Essentially, countless microbes live on our skin as the result of the human-nature interaction cycle. One of these germs is a variety of mites referred to as Demodex. Though, among the high diversity of these mites in nature, only two kinds can survive on human skin: Demodex brevis and Demodex folliculorum.

These skin parasites usually prefer the oil glands, hair follicles, and the meibomian glands of the eyelids as their home. The mentioned areas are rich in nutrients such as oils, vitamins, and minerals that Demodex can take advantage of. The mites feast on these resources, grow and quickly expand.

Demodex Mites Online Quiz
Find Your Results in Just 5 Minutes! Most people have found the results of their Demodex population density by answering these carefully crafted questions.

How Do These Mites Affect You?

An unhealthy lifestyle, weak or suppressed immunity, and poor personal hygiene, make Demodex mites and similar harmful microbes grow and cause concerns for the skin and hair, such as rosacea. Remarkably, individuals suffering from rosacea usually have a high population of Demodex mites on their skin.

The problems caused by the overgrown Demodex population are not confined to rosacea but also connected to:

For more information about these nasty mites, click here.

Recent Studies Clearly Show a Link Between Rosacea and Demodex Mites

Numerous researchers worldwide have studied Demodex mites related subjects, such as their life span and how they harm skin issues. For instance, Dr Fabien Forton, a dermatologist and hair expert in Brussels, has achieved the following over the years of studies about skin issues such as rosacea:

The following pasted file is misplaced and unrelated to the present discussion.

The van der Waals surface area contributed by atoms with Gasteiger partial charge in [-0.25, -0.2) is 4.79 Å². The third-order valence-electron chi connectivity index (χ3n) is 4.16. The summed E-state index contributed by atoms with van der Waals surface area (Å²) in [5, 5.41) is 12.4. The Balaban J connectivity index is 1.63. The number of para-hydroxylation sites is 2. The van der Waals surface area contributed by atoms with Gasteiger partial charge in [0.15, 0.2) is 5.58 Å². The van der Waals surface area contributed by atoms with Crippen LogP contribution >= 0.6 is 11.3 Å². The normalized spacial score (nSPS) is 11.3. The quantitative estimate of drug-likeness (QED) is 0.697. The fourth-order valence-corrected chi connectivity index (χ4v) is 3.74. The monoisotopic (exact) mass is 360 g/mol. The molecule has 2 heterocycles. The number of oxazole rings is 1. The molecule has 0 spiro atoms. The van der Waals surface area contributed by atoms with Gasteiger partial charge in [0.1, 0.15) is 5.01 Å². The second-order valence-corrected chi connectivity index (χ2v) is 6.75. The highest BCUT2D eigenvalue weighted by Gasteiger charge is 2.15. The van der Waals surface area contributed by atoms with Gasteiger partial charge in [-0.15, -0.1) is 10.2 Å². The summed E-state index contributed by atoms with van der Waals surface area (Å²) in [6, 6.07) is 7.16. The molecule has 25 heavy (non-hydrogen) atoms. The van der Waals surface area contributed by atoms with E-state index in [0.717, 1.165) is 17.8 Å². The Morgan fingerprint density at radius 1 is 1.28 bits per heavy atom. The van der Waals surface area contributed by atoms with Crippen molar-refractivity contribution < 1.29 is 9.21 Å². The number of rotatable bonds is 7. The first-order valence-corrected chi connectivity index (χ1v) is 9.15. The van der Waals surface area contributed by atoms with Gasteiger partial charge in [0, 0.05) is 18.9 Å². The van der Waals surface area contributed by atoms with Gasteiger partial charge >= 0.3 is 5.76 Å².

“Most scholars still think that increase of the Demodex mite in rosacea patients is a secondary issue, an epiphenomenon, or an aggravating factor in which the initial infection increases the proliferation of Demodex, which then worsens the condition. However, many studies suggest that the Demodex mite may directly cause the early inflammatory process.”

Moreover, Dr Martin Schuler of the Ludwig-Maximilians-University in Munich has achieved the following outcomes:

“The large population of Demodex mites produces severe infection in the skin and hair, which is referred to as Demodicosis. Studies imply that although Demodicosis may present symptoms similar to rosacea, it does not answer common and primary rosacea medications.

Ozidex Effective Approach

OZiDEX is an innovative, Australian company that offers a unique anti-Demodex solution. The company helps individuals around the world combat Demodex mite and reclaim their skin and hair from these mites in a correct way. By offering PROCUTiN, a natural herbal product, and a particular guideline, OZiDEX provides a healthy lifestyle that makes it hard for Demodex pests to grow and survive on your skin.

Our Unique Mite Solution Technology and product help individuals with a high population of Demodex to keep these mites under control. By beginning a full-scale battle against these mites, PROCUTiN efficiently eliminates or decrease Demodex-related skin and hair symptoms, such as rosacea. 

One of the advantages of PROCUTiN – which we guarantee no other product provides such a feature – is that it is suitable both for the skin and surfaces. To put it another way, you can use small amounts of PROCUTiN on pillowcases, sheets, bedcovers, and other surfaces which come in direct touch with the skin and hair to stop these mites from spreading to your skin or others.

You can use PROCUTiN on all parts of the body, such as the scalp, face, eyelids, and ears.

In addition to rosacea, you can use this product to address other Demodex-related skin and hair concerns. Our experts give you a free consultation to make the most of what you buy.

You can take this accurate online test to evaluate the population of your Demodex mites. Our consultants will help you to interpret the results for free and take timely steps to remove Demodex. We also help you replace your bad habits with good ones and make your skin a hostile place for these parasites.